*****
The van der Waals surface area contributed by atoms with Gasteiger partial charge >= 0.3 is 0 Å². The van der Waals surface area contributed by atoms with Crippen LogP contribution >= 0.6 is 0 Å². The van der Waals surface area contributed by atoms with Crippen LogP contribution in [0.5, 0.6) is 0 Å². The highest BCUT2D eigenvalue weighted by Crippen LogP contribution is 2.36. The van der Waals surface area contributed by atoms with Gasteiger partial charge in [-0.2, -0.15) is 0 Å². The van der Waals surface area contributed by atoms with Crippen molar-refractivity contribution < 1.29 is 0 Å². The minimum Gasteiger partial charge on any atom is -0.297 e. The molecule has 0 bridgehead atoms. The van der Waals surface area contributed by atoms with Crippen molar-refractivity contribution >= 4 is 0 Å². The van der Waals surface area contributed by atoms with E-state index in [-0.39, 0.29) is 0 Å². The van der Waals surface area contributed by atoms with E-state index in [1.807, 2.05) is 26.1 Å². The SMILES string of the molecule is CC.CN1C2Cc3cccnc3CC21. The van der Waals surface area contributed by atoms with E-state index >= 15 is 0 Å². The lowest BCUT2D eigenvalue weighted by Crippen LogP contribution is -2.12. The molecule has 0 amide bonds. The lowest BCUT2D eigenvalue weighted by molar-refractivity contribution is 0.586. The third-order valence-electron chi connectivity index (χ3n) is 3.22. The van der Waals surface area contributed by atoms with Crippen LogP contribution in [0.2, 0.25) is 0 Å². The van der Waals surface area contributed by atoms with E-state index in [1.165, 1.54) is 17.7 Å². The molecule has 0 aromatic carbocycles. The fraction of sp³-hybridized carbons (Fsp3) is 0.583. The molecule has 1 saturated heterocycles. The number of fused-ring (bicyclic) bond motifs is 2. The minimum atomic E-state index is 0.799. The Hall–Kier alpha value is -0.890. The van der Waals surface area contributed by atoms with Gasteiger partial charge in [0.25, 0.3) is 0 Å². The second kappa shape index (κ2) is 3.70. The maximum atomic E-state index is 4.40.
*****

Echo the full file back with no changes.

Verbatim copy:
The van der Waals surface area contributed by atoms with Gasteiger partial charge >= 0.3 is 0 Å². The van der Waals surface area contributed by atoms with Crippen LogP contribution >= 0.6 is 0 Å². The van der Waals surface area contributed by atoms with Crippen LogP contribution in [0.5, 0.6) is 0 Å². The highest BCUT2D eigenvalue weighted by Crippen LogP contribution is 2.36. The van der Waals surface area contributed by atoms with Gasteiger partial charge in [-0.2, -0.15) is 0 Å². The van der Waals surface area contributed by atoms with Crippen molar-refractivity contribution < 1.29 is 0 Å². The minimum Gasteiger partial charge on any atom is -0.297 e. The molecule has 0 bridgehead atoms. The van der Waals surface area contributed by atoms with Crippen molar-refractivity contribution >= 4 is 0 Å². The van der Waals surface area contributed by atoms with E-state index in [-0.39, 0.29) is 0 Å². The van der Waals surface area contributed by atoms with E-state index in [1.807, 2.05) is 26.1 Å². The SMILES string of the molecule is CC.CN1C2Cc3cccnc3CC21. The van der Waals surface area contributed by atoms with E-state index >= 15 is 0 Å². The lowest BCUT2D eigenvalue weighted by Crippen LogP contribution is -2.12. The molecule has 0 amide bonds. The lowest BCUT2D eigenvalue weighted by molar-refractivity contribution is 0.586. The third-order valence-electron chi connectivity index (χ3n) is 3.22. The van der Waals surface area contributed by atoms with Crippen LogP contribution in [0.2, 0.25) is 0 Å². The van der Waals surface area contributed by atoms with E-state index in [1.165, 1.54) is 17.7 Å². The molecule has 0 aromatic carbocycles. The fraction of sp³-hybridized carbons (Fsp3) is 0.583. The molecule has 1 saturated heterocycles. The number of fused-ring (bicyclic) bond motifs is 2. The minimum atomic E-state index is 0.799. The Hall–Kier alpha value is -0.890. The van der Waals surface area contributed by atoms with Gasteiger partial charge in [0.25, 0.3) is 0 Å². The second kappa shape index (κ2) is 3.70. The maximum atomic E-state index is 4.40.